I live about 30 kilometres from Cannes. So when I realised that Sheree Renée Thomas, writer and editor of the Dark Matter anthology (among others) would be there to talk about Afrofuturism, I had to be there. She very graciously added me to the guest list so I could attend the panels and, very excited about the prospect, there I went.
Please note that all errors in quotes or any misattribution of a quote would be entirely mine. Feel free to drop me a line if I did a mistake.
I arrived at the end of the Wednesday morning panel and considering how thoughtful was the discussion, I'm really disappointed I missed what was said earlier.
Lonny Avi Brooks said of Afrofuturism that it is a "signal of the future becoming more vigorous", and that it's "a future storytelling using the past" which creates "visions that are infinitely complex."
And, indeed, when I talked to Stacey Robinson a bit later, it emphasised how much this complexity and this relation both to past and future are important to creators within the Afrofuturist movement. Stacey Robinson is an artist and teaches graphic design. I asked him: "If we imagine an uchronia in which Africa hasn't been colonised, not plundered, and slavery didn't happen, if we set stories in this Africa, what would things (as in chairs, table, everyday stuff...) look like?"
Here is what he told me: "To create the future you have to look at what's already been done, in the diaspora and in Africa." But designs emerge from ethics and morals, so you'd have to consider literacy for instance. "We have to get out of several ways of thinking", said Stacey Robinson, "and particularly how we look at ancient cultures if we are imagining Africa outside colonialism." For him, "ethics should become a centre" ; currently "capitalism drives morals but it should be human centred".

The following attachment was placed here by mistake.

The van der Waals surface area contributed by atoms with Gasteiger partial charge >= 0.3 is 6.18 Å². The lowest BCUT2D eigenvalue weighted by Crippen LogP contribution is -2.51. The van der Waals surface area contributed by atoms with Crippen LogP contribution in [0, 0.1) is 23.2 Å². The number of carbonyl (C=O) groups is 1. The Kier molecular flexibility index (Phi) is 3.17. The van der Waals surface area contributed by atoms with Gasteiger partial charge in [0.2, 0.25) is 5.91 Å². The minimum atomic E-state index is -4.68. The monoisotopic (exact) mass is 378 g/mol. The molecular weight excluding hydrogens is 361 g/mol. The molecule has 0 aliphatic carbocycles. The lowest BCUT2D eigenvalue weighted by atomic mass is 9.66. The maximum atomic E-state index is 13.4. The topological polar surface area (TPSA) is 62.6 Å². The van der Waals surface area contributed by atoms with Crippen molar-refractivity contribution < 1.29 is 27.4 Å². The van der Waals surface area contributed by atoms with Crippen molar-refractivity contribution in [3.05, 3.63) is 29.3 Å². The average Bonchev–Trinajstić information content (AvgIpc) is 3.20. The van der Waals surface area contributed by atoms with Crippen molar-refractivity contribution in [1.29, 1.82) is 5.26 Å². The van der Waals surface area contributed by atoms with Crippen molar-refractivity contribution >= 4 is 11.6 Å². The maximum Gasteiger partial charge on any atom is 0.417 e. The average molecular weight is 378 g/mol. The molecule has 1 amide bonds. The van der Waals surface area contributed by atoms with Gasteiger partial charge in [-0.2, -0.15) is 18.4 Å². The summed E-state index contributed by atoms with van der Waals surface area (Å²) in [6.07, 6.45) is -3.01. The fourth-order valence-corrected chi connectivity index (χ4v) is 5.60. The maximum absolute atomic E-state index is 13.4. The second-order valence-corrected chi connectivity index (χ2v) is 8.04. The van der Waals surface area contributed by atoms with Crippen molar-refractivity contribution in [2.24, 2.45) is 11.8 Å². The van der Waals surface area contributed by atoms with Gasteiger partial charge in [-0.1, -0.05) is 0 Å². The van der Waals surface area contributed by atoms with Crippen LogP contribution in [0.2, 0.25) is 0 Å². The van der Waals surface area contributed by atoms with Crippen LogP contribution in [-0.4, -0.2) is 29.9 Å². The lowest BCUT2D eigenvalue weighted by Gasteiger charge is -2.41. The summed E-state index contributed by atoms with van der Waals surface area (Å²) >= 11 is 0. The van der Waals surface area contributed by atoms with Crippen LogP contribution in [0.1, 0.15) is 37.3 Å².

But when you consider Afrofuturism, it's not only in relation to African ancient cultures but also to Africa nowadays. Nonetheless, there's a responsibility to "consider Afrofuturism with and without Africa because [Black people] are all around the globe." In a sense, Afrofuturism tells of "the survival of people of colour."
Finally, Stacey Robinson drew a parallel with the movie Black Panther, when T'Challa loses the battle, his mother talks to him and here we see the power of the matriarch. Stacey Robinson adds: "I was raised by a single woman, I date women, I have a daughter." So "when designing Afrofuturism," there's also "a moral responsibility towards women in the past and women in the future."
A little while later, I found myself in conversation with T. Smith and we talked about this Black Speculative Arts Movement event here in Cannes. For him, just by their presence they were being disruptive. The Cannes Film Festival is a closed world, it's also a very white world. T. Smith tells of all the people taking part in the event, walking on the Croisette together and being stopped because they look different. He added cheekily that they could pretend to be the cast of Black Panther, no one would disbelieve them.
T. Smith also gave me this splendid book, Cosmic Underground, A grimoire of Black Speculative Discontent, edited by Dr Reynaldo Anderson (who was there too and sadly I couldn't find the time to chat with him) and John Jennings.
It features both amazing Black Speculative Art and essays in relation to Afrofuturism. You can look at the diaporama below to see the table of content and a glimpse at the art.